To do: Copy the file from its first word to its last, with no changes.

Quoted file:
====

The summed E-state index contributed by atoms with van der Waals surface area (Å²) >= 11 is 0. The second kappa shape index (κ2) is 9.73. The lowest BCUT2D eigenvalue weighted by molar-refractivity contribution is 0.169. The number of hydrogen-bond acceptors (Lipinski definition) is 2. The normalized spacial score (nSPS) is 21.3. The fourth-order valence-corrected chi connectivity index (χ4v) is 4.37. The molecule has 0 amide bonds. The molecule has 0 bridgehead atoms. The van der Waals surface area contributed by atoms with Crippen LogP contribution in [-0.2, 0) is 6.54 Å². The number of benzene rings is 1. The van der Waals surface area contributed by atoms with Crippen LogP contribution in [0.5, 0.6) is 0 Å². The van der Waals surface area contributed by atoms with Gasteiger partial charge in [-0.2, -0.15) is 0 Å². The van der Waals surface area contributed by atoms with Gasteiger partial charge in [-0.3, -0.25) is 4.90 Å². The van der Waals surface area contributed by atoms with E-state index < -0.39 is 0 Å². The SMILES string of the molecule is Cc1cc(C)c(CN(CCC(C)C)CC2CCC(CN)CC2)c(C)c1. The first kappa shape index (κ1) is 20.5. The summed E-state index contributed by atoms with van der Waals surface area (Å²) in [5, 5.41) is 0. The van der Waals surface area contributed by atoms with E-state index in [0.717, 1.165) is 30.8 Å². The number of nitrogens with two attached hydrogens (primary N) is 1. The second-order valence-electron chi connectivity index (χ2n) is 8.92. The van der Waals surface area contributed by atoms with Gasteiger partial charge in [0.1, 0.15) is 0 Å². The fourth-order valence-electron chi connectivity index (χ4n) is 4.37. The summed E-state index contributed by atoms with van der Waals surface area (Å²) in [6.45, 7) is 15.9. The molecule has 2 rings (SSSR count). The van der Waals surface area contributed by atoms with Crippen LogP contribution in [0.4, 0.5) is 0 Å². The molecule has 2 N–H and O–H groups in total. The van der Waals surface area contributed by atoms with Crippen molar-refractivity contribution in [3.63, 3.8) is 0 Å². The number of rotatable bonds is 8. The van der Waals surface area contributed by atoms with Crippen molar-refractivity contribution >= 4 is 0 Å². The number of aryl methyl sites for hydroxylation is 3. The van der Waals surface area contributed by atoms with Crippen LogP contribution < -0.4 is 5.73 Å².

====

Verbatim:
The summed E-state index contributed by atoms with van der Waals surface area (Å²) >= 11 is 0. The second kappa shape index (κ2) is 9.73. The lowest BCUT2D eigenvalue weighted by molar-refractivity contribution is 0.169. The number of hydrogen-bond acceptors (Lipinski definition) is 2. The normalized spacial score (nSPS) is 21.3. The fourth-order valence-corrected chi connectivity index (χ4v) is 4.37. The molecule has 0 amide bonds. The molecule has 0 bridgehead atoms. The van der Waals surface area contributed by atoms with Crippen LogP contribution in [-0.2, 0) is 6.54 Å². The number of benzene rings is 1. The van der Waals surface area contributed by atoms with Crippen LogP contribution in [0.5, 0.6) is 0 Å². The van der Waals surface area contributed by atoms with Gasteiger partial charge in [-0.2, -0.15) is 0 Å². The van der Waals surface area contributed by atoms with Gasteiger partial charge in [-0.3, -0.25) is 4.90 Å². The van der Waals surface area contributed by atoms with E-state index < -0.39 is 0 Å². The SMILES string of the molecule is Cc1cc(C)c(CN(CCC(C)C)CC2CCC(CN)CC2)c(C)c1. The first kappa shape index (κ1) is 20.5. The summed E-state index contributed by atoms with van der Waals surface area (Å²) in [5, 5.41) is 0. The van der Waals surface area contributed by atoms with E-state index in [0.717, 1.165) is 30.8 Å². The number of nitrogens with two attached hydrogens (primary N) is 1. The second-order valence-electron chi connectivity index (χ2n) is 8.92. The van der Waals surface area contributed by atoms with Gasteiger partial charge in [0.1, 0.15) is 0 Å². The fourth-order valence-electron chi connectivity index (χ4n) is 4.37. The summed E-state index contributed by atoms with van der Waals surface area (Å²) in [6.45, 7) is 15.9. The molecule has 2 rings (SSSR count). The van der Waals surface area contributed by atoms with Crippen LogP contribution in [0.4, 0.5) is 0 Å². The molecule has 2 N–H and O–H groups in total. The van der Waals surface area contributed by atoms with Crippen molar-refractivity contribution in [3.63, 3.8) is 0 Å². The number of rotatable bonds is 8. The van der Waals surface area contributed by atoms with Crippen molar-refractivity contribution >= 4 is 0 Å². The number of aryl methyl sites for hydroxylation is 3. The van der Waals surface area contributed by atoms with Crippen LogP contribution < -0.4 is 5.73 Å².